Homicide Case No. 31836 Murder Victim: Jackson, Andrew Back round information: Jackson was shot in the chest while on the steps of the Capitol before his people on January 3, 1836. The murderer was lost during the chaos that followed the shooting. Jackson was pronounced dead 36 hours later. Possible Suspects and Descriptions: Sus No 1: Calhoun, John C Calhoun is the former Vice President of Jackson. He resigned from office from the end result of the Peggy Eaton Affair, in which the President was said to have made mean accusations targeted at Calhouns wife. During the Peggy Eaton affair, President Jackson defended the honor of Mrs. Eaton who was being "snubbed" by the other wives of cabinet members. After his resignation, Calhoun entered the Senate as a champion of South Carolina. Calhoun opposed Jackson in more ways then just the Peggy Eaton affair. Though Calhoun was a nationalist his secret espousal of nullification in "the South Carolina Exposition" of 1828 in which he asserted nullification of federal laws proved differently. Jackson was for the Tariff of 1828 and caused Calhoun to be opposed to Jackson, which also led to Calhoun's resignation in 1832. Calhoun is said to have been extremely frustrated because he could not do anything about Jackson's views toward tariffs, which benefited only industrial North and hurt slaveholding South. In 1832 the South Carolina legislature did just that. The next year in the Senate Calhoun and Daniel Webster opposed each other over slavery and states' rights in a debate. John C. Calhoun is the only vice president to resign. Sus. No 2: Nicholas Biddle Former President of the Bank of the United States. Biddle lost his occupation when Jackson vetoed the proposal to recharter the Bank of the United States. Biddle compared Jackson's veto message to "the fury of a chained panther biting at the bars...
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Henry Clay was a leading American statesman for nearly 50 years (Remini 02). Clay became known as the Great Compromiser because he repeatedly helped settle bitter disputes over slavery between the Northern and Southern states. His compromises did much to hold the nation together during the first half of the 1800's. Clay's charm, generosity, and eloquent speeches made him one of the most idolized figures of his time (Remini 04). He served as speaker of the U.S. House of Representatives, a U.S. senator, and a U.S. secretary of state. He campaigned for President unsuccessfully five times. Through the years, Clay showed great devotion to principle. Once, after taking a controversial stand on slavery he told an associate, "I had rather be right than be President" (Eaton 56). Henry Clay, the son of a Baptists minister, was born on April 12, 1777, in Hanover County, Virginia. He received little formal schooling, but he had a sharp mind and liked to read. He studied law and, at the age of twenty, set up a successful law practice in Lexington, Kentucky (Remini 01). In 1799, Henry Clay married Lucretia Hart, the daughter of a wealthy Lexington land speculator and merchant. The Clays suffered several tragedies in their home life. Their oldest son, Theodore, was confined to a mental institution. Their six daughters died at young ages, and their son, Henry, was killed during the Mexican War (Remini 191). In 1803, Henry Clay was elected to Kentucky's state legislature. The legislature greatly admired him and elected him to fill an unexpired term in the U.S. Senate in 1806 (Eaton 99). At that time, state legislatures elected U.S. senators. He was not quite thirty years old, the minimum age required by the Constitution of the United States (Eaton 103). But the Senate did not investigate his age. From 1810...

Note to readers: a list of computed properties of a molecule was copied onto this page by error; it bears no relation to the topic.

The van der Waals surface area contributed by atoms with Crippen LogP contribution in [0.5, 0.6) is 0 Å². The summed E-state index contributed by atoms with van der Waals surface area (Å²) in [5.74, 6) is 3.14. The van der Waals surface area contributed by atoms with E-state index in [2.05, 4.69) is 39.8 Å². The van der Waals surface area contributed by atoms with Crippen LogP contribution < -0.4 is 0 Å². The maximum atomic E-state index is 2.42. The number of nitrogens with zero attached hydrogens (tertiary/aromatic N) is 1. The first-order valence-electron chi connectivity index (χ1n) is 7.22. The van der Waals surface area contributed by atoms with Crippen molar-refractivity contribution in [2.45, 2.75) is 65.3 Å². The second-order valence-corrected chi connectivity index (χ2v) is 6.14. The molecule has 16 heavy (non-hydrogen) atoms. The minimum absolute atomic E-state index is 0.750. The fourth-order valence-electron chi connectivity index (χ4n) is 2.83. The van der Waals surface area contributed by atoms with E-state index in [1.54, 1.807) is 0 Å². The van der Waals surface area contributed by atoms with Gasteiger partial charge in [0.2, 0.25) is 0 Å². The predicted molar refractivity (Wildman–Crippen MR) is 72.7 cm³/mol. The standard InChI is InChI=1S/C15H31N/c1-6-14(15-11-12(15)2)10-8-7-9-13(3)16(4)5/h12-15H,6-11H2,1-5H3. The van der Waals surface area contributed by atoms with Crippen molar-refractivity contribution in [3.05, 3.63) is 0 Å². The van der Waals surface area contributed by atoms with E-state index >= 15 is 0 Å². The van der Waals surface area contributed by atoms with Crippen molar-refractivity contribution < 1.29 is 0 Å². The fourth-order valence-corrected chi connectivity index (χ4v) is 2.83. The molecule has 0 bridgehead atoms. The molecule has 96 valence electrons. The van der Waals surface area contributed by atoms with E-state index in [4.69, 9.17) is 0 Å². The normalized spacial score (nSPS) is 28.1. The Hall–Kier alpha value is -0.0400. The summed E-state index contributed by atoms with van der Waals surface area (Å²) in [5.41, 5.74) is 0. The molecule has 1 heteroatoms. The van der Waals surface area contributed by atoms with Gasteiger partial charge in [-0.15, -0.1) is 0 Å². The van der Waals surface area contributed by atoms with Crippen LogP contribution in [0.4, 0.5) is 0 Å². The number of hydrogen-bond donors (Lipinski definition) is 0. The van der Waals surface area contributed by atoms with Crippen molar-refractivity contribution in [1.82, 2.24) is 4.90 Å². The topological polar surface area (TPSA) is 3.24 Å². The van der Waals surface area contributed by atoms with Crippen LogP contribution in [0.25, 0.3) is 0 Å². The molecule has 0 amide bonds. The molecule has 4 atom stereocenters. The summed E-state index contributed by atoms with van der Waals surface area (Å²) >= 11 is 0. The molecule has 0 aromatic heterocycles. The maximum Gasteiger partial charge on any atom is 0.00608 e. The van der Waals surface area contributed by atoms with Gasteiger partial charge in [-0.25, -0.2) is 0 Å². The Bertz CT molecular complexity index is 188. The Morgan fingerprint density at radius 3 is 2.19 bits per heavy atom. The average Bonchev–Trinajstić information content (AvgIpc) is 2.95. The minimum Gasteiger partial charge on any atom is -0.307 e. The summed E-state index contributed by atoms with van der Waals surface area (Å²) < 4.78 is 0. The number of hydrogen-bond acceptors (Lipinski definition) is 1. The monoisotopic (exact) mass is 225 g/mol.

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Kelley Briggs John Benton History 201 December 2, 2003 Henry Clay and the "Corrupt Bargain" Henry Clay was an American statesman for nearly two-thirds of his entire life. His remarkable skills as a political negotiator earned him the title of the Great Compromiser. Clay's most popular compromises involved reconciling the hostile arguments over slave-ownership between the Northern and Southern states in the early 1800's. Clay was known to be charismatic, a great leader, and to have a panache for oratory. These traits made him one of the most idolized men of his era. Henry Clay was born on April 12, 1777, on a farm in Hanover County, Virginia. He was born to a middle-class family who resided in a neighborhood known as "The Slashes." His biological father passed away when Clay was still very young. Although he received very little formal education, he was able to study law under George Wythe and set up his own lucrative law practice in Lexington, Kentucky. Kentucky is where he established a reputation for himself as a great leader and orator. In fact, his reputation was so great that in 1803, it gained him a seat in Kentucky's state legislature. Clay was elected to his first term in the United States House of Representatives in 1811. He proved himself to be an effective speaker and leader immediately. As a result, Henry Clay was selected to be Speaker of the House on the first day of the session. He was re-elected for all five of his subsequent terms. In addition to the twelve years Clay served in the House, he also spent almost twenty years working in the U.S. Senate. During the early part of Henry Clay's political career he focused on formulating his "American System," which was a national program that included federal aid for internal improvements and tariff protection for American...
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